How to view the 2017 solar eclipse


TED SIMONS: NEXT MONDAY MORNING AT ABOUT 9:15, THE SKIES WILL DARKEN AS THE MOON BEGINS ITS MARCH TO BLOCK THE SUN. FOR SOME PARTS OF THE COUNTRY, IT WILL BE A TOTAL ECLIPSE OF THE SUN, BUT WHAT ABOUT ARIZONA? JOINING US NOW IS PATRICK YOUNG, A THEORETICAL ASTROPHYSICIST AND ASSOCIATE PROFESSOR AT A-S-U’S SCHOOL OF EARTH AND SCIENCE EXPLORATION.GOOD TO HAVE YOU HERE. WHAT EXACTLY IS A SOLAR ECLIPSE?

PATRICK YOUNG: WE ARE BENEFITING FROM A REALLY COOL COINCIDENCE. BASIC IDEA OF AN ECLIPSE IS THAT AS THE MOON ORBITS AROUND THE EARTH ON OCCASION IT GETS RIGHT BETWEEN US AND THE SUN. AND IT TURNS OUT THAT THE SUN IS ABOUT 400 TIMES AS LARGE AS THE MOON AND 400 TIMES AS FAR AWAY. SO THE MOON ALMOST EXACTLY COVERS UP THE SUN.

TED SIMONS: A TOTAL ECLIPSE IN THE U.S. IS RELATIVELY RARE, CORRECT?

PATRICK YOUNG: CORRECT. THE LAST ONE WAS IN 1979. THE LAST ONE TO CROSS THE COUNTRY FROM COAST TO COAST WAS 1918.

TED SIMONS: MY GOODNESS. SO, FOR US IN ARIZONA, HOW FULL IS THIS ECLIPSE GOING TO BE? WE KNOW IT ISN'T GOING TO BE TOTAL HERE. BUT WHAT ARE WE GOING TO SEE?

PATRICK YOUNG: ABOUT 70% OF THE SUN WILL BE COVERED BY THE MOON AND THAT WILL LEAD TO A NOTICEABLE DIMMING -- YOUR EYES WILL ADJUST BUT IT WILL LOOK LIKE A CLOUDY DAY.

TED SIMONS: A REALLY CLOUDY DAY OR JUST A CLOUDY DAY?

PATRICK YOUNG: A REALLY CLOUDY DAY.

TED SIMONS: IT WILL SEEM WEIRD, EVEN FOR US?

PATRICK YOUNG: DEFINITELY. AND IF YOU HAVE THE PROPER EYE PROTECTION SO YOU CAN LOOK AT THE SUN, YOU WILL SEE A CHUNK TAKEN OUT OF IT. JUST ECLIPSE GLASSES AND YOU CAN SEE IT WITH YOUR EYES WITHOUT A TELESCOPE OR BINOCULARS.

TED SIMONS: HOW DO YOU SAFELY VIEW A SOLAR ECLIPSE? I DON'T WANT TO GET BAD INFO OUT, I DON’T WANT PEOPLE HURTING THEMSELVES AND I DON'T WANT TO HURT MYSELF GETTING A LOOK AT IT. WHAT DO I DO?

PATRICK YOUNG: THERE ARE REALLY ONLY A COUPLE OF THINGS THAT ARE GUARANTEED SAFE. ONE IS TO GET A PAIR OF ECLIPSE GLASSES THAT HAVE A CERTIFICATION THAT IS CALLED ISO, 12312-2. ISO, 12312-2. AND THERE IS A VERY HANDY WEBSITE. ECLIPSE.AAS.ORG THAT TELLS YOU EXACTLY WHAT TO LOOK FOR AND TELLS YOU WHERE TO FIND THEM BECAUSE THEY ARE ACTUALLY FAKE ONES OUT THERE.

TED SIMONS: THAT IS WHAT I WORRY ABOUT. PEOPLE GETTING THESE THINGS THINKING THEY ARE SAFE AND THEY ARE NOT. WHAT ABOUT POKING A HOLE IN A PIECE OF PAPER. DOES THAT WORK?

PATRICK YOUNG: THAT IS ANOTHER EXCELLENT WAY TO DO IT. YOU’RE SAFE IF YOU’RE NOT LOOKING DIRECTLY AT THE SUN. TAKE A PIECE OF PAPER, POKE A TINY HOLE IN IT AND ALIGN IT WITH THE SUN SO THE IMAGE IS PROJECTED ON TO ANOTHER SHEET OF PAPER OR ON THE GROUND AND YOU CAN SEE THE IMAGE OF THE SUN AND THE PIECE TAKEN OUT.

TED SIMONS: YOU WILL SEE THE PIECE LITERALLY TAKEN OUT. WHAT IF I TAKE MY REGULAR SUNGLASSES AND HOLD THEM UP HERE AND TRY TO GET A REFLECTION OF THE SUN THERE? NOT THE GREATEST IDEA?

PATRICK YOUNG: NO, IT IS NOT A GOOD IDEA. NEITHER ARE ANY OF THESE SORT OF HOMEMADE SOLUTIONS YOU WILL SEE GOING AROUND ON THE INTERNET LIKE LOOKING THROUGH A CD OR POTATO CHIP BAG.

TED SIMONS: HAVEN'T HEARD OF THOSE.

PATRICK YOUNG: YOU WOULD BE ASTONISHED.

TED SIMONS: HOW ARE YOU GOING TO WITNESS THIS?

PATRICK YOUNG: I AM GOING TO IDAHO TO SEE THE TOTAL ECLIPSE.

TED SIMONS: ARE YOU DOING RESEARCH OR JUST ENJOYING IT?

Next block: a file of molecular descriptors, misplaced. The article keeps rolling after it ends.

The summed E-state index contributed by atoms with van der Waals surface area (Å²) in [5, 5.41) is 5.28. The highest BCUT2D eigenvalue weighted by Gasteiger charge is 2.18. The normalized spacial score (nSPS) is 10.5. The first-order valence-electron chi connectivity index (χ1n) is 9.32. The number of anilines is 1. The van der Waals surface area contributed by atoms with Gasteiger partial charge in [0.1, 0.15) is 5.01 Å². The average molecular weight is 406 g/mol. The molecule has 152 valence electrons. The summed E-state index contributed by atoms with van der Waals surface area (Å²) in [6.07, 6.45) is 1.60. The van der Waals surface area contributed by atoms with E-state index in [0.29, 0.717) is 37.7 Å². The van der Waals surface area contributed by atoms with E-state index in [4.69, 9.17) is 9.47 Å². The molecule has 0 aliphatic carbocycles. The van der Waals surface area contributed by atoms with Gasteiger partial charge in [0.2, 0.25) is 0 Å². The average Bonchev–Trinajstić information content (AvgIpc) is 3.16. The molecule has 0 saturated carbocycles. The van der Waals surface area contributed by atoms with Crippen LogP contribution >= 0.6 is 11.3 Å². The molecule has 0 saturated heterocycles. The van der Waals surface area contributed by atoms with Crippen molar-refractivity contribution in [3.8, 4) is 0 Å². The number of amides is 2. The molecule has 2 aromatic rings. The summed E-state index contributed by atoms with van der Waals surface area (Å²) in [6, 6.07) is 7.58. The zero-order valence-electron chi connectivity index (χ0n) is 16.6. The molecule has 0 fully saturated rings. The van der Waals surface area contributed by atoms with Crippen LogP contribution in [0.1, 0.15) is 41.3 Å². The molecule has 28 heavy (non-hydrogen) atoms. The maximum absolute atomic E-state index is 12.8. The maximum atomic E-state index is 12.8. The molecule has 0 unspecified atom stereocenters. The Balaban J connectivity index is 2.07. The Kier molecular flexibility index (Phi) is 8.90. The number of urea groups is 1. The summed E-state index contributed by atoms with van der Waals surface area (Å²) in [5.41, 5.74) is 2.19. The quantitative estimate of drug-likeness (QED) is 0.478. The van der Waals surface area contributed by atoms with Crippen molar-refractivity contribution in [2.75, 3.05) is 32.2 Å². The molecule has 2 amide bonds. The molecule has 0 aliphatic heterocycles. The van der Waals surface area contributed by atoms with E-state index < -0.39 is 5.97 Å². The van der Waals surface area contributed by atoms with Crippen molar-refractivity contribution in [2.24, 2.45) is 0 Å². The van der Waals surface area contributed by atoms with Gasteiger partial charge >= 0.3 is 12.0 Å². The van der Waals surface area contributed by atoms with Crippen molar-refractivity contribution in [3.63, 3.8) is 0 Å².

PATRICK YOUNG: FOR ME, I AM JUST ENJOYING IT. BUT WE HAVE A GROUP FROM A-S-U PART OF THE ECLIPSE BALLOONING PROJECT AND THEY WILL HAVE ONE OF 55 DIFFERENT BALLOONS THAT WILL GO UP INTO THE UPPER ATMOSPHERE AND DO SCIENTIFIC OBSERVATIONS.

TED SIMONS: WHEN WE TALK ABOUT A TOTAL ECLIPSE OF THE SUN, I WANT TO LOOK AT A COUPLE VISUALS. THAT IS WHAT YOU WILL BE SEEING IN IDAHO, CORRECT?

PATRICK YOUNG: YES. THAT DOESN'T DO IN IT JUSTICE BUT YES.

VIDEO: I SEEM TO REMEMBER WHEN I WAS A KID, IF IT WASN'T A TOTAL ECLIPSE, IT WAS PRETYY DOGGONE CLOSE. IT WAS WEIRD. IT WAS ODD. THAT IS GOING TO BE ODD FOR YOU, ISN'T IT?

PATRICK YOUNG: YEAH. I’VE SEEN ONE ECLIPSE IN EUROPE IN 1999. IT REALLY SHUTS OFF ALL YOUR HIGHER BRAIN FUNCTION. YOU HAVE THIS ATAVISTIC RESPONSE. THE SKY GOES DARK AROUND YOU, YOU CAN SEE BRIGHT STARS AND PLANETS, THINGS GO QUIET, ANIMALS STOP MAKING NOISES AND YOU HAVE THIS BEAUTIFUL SILVER FEATHERY CORONA IN THE SKY AND MAYBE A TINGE OF PINK AROUND THAT BLACK, BLACK SPOT.

TED SIMONS: WE HAVE ONE MORE GRAPHIC, IT SHOWS A MAP AND WHO IS GOING TO GET THE FULL ECLIPSES. IT IS THE DARKEST ONE THERE. YOU’RE UP THERE IN IDAHO AND WE’RE DOWN THERE AT ABOUT 75 PERCENT-ISH?

PATRICK YOUNG: YEAH, WE’RE UP THERE.

TED SIMONS: AND ASU HAS STUFF GOING ON AS WELL FOR THOSE WHO ARE CURIOUS?

PATRICK YOUNG: THERE ARE GOING TO BE TELESCOPES AND ECLIPSE GLASSES FOR THE FIRST TWO THOUSAND PEOPLE THAT SHOW UP. I WILL WARN EVERYONE THIS IS THE FIRST FULL WEEK OF CLASSES AND PARKING WILL BE A NIGHTMARE.

TED SIMONS: CONGRATULATIONS ON GETTING UP TO IDAHO FOR SEEING THIS AND THANK YOU FOR THE INFORMATION. CERTAINLY APPRECIATE IT. GOOD LUCK ECLIPSE HUNTING UP THERE.

PATRICK YOUNG: THANK YOU. THANK YOU FOR HAVING ME.

On August 21, at about 9:15 Arizona time, the skies will darken as the moon begins its march to block the sun. For some parts of the country, it will be a total eclipse of the sun, but not here in Arizona. Patrick Young, a theoretical astro-physicist and associate professor at ASU’s School of Earth and Science Exploration, will tell us more.

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Patrick Young, a theoretical astro-physicist and associate professor at ASU's School of Earth and Science Exploration

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